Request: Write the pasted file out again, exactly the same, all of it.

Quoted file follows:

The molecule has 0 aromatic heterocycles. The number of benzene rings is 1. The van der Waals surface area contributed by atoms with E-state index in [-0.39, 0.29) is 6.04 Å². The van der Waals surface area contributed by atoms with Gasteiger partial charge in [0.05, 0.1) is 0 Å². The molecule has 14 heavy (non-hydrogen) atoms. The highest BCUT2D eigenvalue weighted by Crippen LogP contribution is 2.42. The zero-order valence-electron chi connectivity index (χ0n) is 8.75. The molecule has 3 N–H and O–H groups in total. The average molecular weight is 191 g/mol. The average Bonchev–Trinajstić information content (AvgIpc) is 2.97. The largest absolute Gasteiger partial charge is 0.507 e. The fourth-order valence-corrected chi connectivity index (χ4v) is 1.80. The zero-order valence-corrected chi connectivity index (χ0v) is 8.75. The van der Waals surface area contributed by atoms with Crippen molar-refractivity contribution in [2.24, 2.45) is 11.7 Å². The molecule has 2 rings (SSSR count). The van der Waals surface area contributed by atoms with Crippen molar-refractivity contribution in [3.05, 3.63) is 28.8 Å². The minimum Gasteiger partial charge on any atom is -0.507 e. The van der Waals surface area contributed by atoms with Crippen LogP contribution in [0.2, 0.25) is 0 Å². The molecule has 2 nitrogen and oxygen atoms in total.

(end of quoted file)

The molecule has 0 aromatic heterocycles. The number of benzene rings is 1. The van der Waals surface area contributed by atoms with E-state index in [-0.39, 0.29) is 6.04 Å². The van der Waals surface area contributed by atoms with Gasteiger partial charge in [0.05, 0.1) is 0 Å². The molecule has 14 heavy (non-hydrogen) atoms. The highest BCUT2D eigenvalue weighted by Crippen LogP contribution is 2.42. The zero-order valence-electron chi connectivity index (χ0n) is 8.75. The molecule has 3 N–H and O–H groups in total. The average molecular weight is 191 g/mol. The average Bonchev–Trinajstić information content (AvgIpc) is 2.97. The largest absolute Gasteiger partial charge is 0.507 e. The fourth-order valence-corrected chi connectivity index (χ4v) is 1.80. The zero-order valence-corrected chi connectivity index (χ0v) is 8.75. The van der Waals surface area contributed by atoms with Crippen molar-refractivity contribution in [2.24, 2.45) is 11.7 Å². The molecule has 2 rings (SSSR count). The van der Waals surface area contributed by atoms with Crippen molar-refractivity contribution in [3.05, 3.63) is 28.8 Å². The minimum Gasteiger partial charge on any atom is -0.507 e. The van der Waals surface area contributed by atoms with Crippen LogP contribution in [0.2, 0.25) is 0 Å². The molecule has 2 nitrogen and oxygen atoms in total.